2016 Elections

Imagining a More Representative U.S. Political System

What the government might look like if all voters had their say.

Prime Minister Clinton?

Photographer: Justin Sullivan/Getty Images

The U.S. presidential election keeps coming down to math. On Tuesday, Donald Trump said that his critics didn't understand "basic mathematics" because they keep pointing out that his share of the vote doesn't exceed 50 percent in any state. Senator Ted Cruz says no one but him "has any mathematical possibility whatsoever" of beating Trump for the Republican nomination. Governor John Kasich's campaign is all numbers now: Its goal is to deny Trump enough delegates to force a brokered convention. Mathematically, Hillary Clinton has the Democratic nomination clinched, though Senator Bernie Sanders soldiers on.

QuickTake How the U.S. Elects Its Presidents

The math the candidates and pundits are talking about is the algebra of complicated rules, the patchwork of state primary or caucus systems sewn coarsely into the parties' nationwide systems. There's even talk among Republicans of changing one of the fundamental rules at their national convention in July -- that should be unthinkable in a truly democratic system. One-man, one-vote democracy isn't a question of algebra, it's basic arithmetic.

Here's how it works: People turn out to cast their votes through whatever process is agreed upon in their area. The candidate or party that wins the most votes, prevails and gets to decide -- perhaps with others if the race is close -- how a country is to be run. It doesn't matter what the process is -- whether it's a caucus or a primary, whether it's run by parties or the state. In the end, voters perform a simple action: They back their favorite candidate.

U.S. voters act on this basis: The rules are too complicated for the vast majority of voters to grasp. The system, however, operates based primarily on a deep and long-term understanding of the rules it sets.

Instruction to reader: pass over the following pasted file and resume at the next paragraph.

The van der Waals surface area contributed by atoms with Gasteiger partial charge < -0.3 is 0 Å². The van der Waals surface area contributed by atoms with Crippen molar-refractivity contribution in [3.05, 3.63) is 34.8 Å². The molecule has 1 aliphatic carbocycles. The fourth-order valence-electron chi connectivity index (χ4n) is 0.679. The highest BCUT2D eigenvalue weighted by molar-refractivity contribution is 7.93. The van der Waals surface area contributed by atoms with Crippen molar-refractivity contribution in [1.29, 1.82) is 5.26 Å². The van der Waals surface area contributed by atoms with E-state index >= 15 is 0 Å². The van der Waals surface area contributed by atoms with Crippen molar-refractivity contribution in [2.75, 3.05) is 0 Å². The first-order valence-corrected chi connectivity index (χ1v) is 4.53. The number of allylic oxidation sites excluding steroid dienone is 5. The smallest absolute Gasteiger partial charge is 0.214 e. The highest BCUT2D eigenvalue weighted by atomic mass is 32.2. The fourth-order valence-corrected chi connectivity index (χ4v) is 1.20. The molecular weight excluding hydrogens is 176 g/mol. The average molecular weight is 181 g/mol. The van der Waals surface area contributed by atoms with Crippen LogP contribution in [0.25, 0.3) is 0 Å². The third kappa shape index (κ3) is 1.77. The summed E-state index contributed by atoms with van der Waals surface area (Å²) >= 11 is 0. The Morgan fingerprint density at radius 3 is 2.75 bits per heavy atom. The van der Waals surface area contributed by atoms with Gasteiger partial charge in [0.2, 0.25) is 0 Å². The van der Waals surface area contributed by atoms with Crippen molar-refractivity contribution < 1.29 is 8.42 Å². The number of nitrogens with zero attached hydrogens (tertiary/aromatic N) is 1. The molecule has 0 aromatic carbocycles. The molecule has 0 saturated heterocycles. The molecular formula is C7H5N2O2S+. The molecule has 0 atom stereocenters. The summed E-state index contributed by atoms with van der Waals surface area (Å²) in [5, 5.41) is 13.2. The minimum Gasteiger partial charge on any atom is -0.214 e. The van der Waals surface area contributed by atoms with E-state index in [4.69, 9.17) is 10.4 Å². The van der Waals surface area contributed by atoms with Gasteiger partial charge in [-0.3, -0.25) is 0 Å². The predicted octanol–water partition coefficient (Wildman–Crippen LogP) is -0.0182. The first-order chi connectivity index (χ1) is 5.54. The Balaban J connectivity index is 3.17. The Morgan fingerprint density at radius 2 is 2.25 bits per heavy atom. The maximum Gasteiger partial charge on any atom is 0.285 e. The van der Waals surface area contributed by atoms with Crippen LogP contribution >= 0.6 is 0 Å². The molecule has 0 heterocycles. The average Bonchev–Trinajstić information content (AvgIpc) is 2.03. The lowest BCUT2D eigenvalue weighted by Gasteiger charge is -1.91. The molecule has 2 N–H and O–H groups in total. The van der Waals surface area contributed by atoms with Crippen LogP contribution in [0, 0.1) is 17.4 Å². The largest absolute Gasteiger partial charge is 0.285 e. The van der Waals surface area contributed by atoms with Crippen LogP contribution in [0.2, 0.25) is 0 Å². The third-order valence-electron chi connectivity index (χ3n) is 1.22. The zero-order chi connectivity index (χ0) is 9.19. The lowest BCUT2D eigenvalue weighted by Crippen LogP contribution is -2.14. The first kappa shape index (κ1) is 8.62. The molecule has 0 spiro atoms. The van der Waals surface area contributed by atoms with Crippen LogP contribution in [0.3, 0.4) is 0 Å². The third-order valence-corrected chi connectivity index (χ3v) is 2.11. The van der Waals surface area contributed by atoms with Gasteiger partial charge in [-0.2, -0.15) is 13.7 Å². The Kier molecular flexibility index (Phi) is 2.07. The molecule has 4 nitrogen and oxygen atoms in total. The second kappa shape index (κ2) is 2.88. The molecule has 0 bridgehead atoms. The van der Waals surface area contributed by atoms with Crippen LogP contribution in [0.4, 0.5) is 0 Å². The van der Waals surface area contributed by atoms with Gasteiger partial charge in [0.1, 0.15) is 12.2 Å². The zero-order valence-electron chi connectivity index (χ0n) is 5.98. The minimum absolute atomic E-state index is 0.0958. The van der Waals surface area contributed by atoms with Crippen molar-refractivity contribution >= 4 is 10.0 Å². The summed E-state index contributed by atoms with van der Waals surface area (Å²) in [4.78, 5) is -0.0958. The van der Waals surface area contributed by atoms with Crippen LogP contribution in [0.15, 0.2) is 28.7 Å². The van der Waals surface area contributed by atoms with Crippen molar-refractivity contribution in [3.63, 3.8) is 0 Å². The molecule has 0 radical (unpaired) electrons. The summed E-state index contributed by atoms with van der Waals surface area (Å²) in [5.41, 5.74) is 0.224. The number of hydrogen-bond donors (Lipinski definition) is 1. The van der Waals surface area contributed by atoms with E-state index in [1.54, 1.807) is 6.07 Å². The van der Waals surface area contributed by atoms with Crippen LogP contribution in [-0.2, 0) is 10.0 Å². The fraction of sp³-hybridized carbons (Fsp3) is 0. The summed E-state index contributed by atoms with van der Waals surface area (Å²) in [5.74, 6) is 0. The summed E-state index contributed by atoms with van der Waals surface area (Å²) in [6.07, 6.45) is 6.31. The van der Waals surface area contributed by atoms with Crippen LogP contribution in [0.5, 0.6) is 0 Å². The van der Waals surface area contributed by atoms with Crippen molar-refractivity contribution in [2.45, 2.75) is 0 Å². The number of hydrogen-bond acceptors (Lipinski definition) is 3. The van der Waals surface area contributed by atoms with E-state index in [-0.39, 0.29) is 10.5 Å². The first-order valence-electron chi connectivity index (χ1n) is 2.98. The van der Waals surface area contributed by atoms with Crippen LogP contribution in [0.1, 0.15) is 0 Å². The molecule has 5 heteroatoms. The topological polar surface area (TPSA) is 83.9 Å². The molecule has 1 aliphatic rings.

I think it's important, for the sake of understanding what the people really want, to factor out the system's effects and do the basic voter arithmetic. I attempted this once before after the Iowa caucuses: If these had been a one-man, one-vote election with a 5 percent qualifying cut-off, like many elections in Europe's parliamentary democracies, Iowa would get a five-party parliament with the biggest faction headed by Clinton and the second biggest headed by Sanders. Together, these natural allies would have a majority, so, under European rules, the state would be run by a leftist coalition headed by Prime Minister Clinton.

If we were to extend this thought experiment beyond Iowa and attempted a national model by tallying the votes that each candidate received in primaries and caucuses, it would work out something like this (extrapolating from the 24 states where both parties have voted for their candidates and where turnout data are available):



The parliament that would result from the voting in these states would be a contentious. Clinton's center-left party would get the biggest faction and first pick of coalition partners. She probably would agree easily with Sanders's socialists, but together they wouldn't have a majority. They would need to make a deal with Kasich's small center-right political force to control the parliament. Kasich probably would be given an important cabinet post and a veto over the Sanders leftists' boldest ideas. Alternatively, kingmaker Kasich could go with the hard-right forces, but they might find it harder to find consensus: To be viable, their coalition would have to include Trump's populist party (under similar circumstances, mainstream European politicians have been reluctant to make such deals with far-right groups). Besides, the right-wing coalition would have to be headed by Prime Minister Trump because his faction would be the biggest. That would be tough for the others to accept.

In its convoluted way, the existing U.S. system may produce a result that isn't all that different -- Clinton in the White House -- but since parliamentary elections are separated from the presidential ones, she may end up with a hostile legislature that prevents her from enacting her agenda. Or she could get a friendly Congress -- but the significant number of voters who backed a right-wing candidate would be alienated from the system and increasingly angry about the way it works.

When I have laid out my thought experiment to American friends, I have often heard an irritated reaction along these lines: Americans are a realistic, practical nation, and they believe in their system, however imperfect and however dissatisfied voters are showing themselves to be in this election. Yet simplifying the math might be a shortcut to what is ultimately the most likely democratic outcome. Based on the voting so far, it's Clinton in the top job but with serious curbs on her plans imposed by a Republican majority in Congress. 

This column does not necessarily reflect the opinion of the editorial board or Bloomberg LP and its owners.